DR Congo Ebola death toll crosses 2,000 ahead of UN chief’s visit
KINSHASA, Aug 30, 2019 (BSS/AFP) – The Ebola outbreak showed no signs of
easing in DR Congo Friday on the eve of the UN chief’s visit, with the death
toll from the highly contagious virus crossing 2,000 and a new fatality in
The latest casualty in Uganda was a nine-year-old girl from the Democratic
Republic of Congo, reviving fears that the virus could cross the porous
borders of the central African country, where it erupted in August last year.
DR Congo health officials said late Thursday that there have been “2,006
deaths (1,901 confirmed and 105 probable)” since August 2018.
“Since the start of the epidemic, the number of cases is 3,004, including
2,899 confirmed and 105 probable,” a bulletin said, adding that 902 people
had been cured.
The toll is a setback for the beleaguered country, coming a day before UN
Secretary General Antonio Guterres visits for a first-hand assessment of the
It is the second-worst Ebola outbreak in history after more than 11,000
people were killed in Guinea, Sierra Leone and Liberia between 2014 and 2016.
Containment efforts have been hindered by conflict in eastern DRC as well
as attacks on Ebola fighters within affected communities.
– Fourth Uganda death –
The nine-year-old girl who tested positive in Uganda after travelling from
DR Congo died early Friday, a Ugandan health official told AFP.
“She passed on at around 0800 (0500 GMT) this morning,” said Yusuf Baseka,
health director in Kasese, a district in southwestern Uganda along the border
with DR Congo.
The child was diagnosed after exhibiting symptoms at a border crossing in
Kasese on Wednesday.
She was subsequently isolated and transferred to an Ebola treatment unit.
The girl is the fourth victim diagnosed with Ebola in Uganda, which has
been on high alert since last year, to have died from the virus.
In June, three members of a single family tested positive after entering
from DR Congo. Two died in Uganda, while the third succumbed to the disease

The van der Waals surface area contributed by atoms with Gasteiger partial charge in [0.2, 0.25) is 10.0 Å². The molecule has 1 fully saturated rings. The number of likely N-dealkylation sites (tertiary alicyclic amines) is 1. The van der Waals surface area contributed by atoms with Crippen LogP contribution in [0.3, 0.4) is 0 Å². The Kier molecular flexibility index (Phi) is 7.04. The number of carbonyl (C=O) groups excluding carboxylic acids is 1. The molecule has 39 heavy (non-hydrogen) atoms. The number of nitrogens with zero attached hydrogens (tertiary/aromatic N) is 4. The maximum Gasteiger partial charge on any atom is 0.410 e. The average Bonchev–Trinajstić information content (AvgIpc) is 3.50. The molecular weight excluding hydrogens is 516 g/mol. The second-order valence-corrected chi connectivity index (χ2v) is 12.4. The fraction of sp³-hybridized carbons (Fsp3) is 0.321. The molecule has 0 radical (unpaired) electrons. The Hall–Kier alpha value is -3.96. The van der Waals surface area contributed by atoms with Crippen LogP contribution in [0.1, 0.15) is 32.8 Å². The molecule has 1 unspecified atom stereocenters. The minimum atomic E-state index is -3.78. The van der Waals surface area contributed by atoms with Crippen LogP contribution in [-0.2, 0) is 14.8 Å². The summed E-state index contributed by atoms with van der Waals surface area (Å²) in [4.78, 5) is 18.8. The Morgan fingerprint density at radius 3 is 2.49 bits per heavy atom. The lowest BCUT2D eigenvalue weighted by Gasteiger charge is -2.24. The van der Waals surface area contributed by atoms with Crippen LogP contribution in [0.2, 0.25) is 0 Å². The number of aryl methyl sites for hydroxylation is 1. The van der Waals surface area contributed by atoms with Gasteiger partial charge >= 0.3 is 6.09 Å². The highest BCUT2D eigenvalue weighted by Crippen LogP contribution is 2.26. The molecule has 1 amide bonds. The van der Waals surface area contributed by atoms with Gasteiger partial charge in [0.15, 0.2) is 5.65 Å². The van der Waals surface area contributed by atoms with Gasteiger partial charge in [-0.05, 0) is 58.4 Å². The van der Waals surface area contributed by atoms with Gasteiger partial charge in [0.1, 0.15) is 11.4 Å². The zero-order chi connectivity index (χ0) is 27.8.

after returning to DR Congo.
The outbreak of the haemorrhagic virus began in the North Kivu province in
eastern DR Congo on August 1, 2018 and spread to the neighbouring Ituri
The pathogen causes fever, vomiting and severe diarrhoea, often followed
by kidney and liver failure, and internal and external bleeding.
The disease is spread by contact with infected bodily fluids and is fought
with the time-honoured but laborious techniques of tracing contacts and
– Stepped up checks –
Ebola is named after a river in northern DR Congo, formerly named Zaire,
where the virus was first identified in 1976.
The WHO has declared the epidemic a “public health emergency of
The virus has also spread to DR Congo’s South Kivu province, which shares
a land border with Rwanda and Burundi.
Screening is vital, but imperfect.
Ebola can take up to three weeks to incubate and cannot be spread until
the infected person has symptoms, the WHO says.
But it can be difficult to clinically tell Ebola from malaria, typhoid
fever or meningitis.
Uganda has stepped up checks for hundreds of schoolchildren who cross over
from DR Congo every day to attend school there as jobs and educational
opportunities are greater.
But it is not without inconvenience.
“Sometimes we get to school late, because we have to be in line for
checking and it takes time,” said Doreane Kambari, a 16-year-old attending
high school in Bwera in Kasese.
Francis Tumwine, an International Committee of the Red Cross worker at
Mpondwe, said creating public awareness of the disease was critically
important to quashing the rumours around it.
“The fear of Congolese children bringing Ebola into schools was very
real,” he told AFP.
“But we taught people about the virus, and they now know what to do.”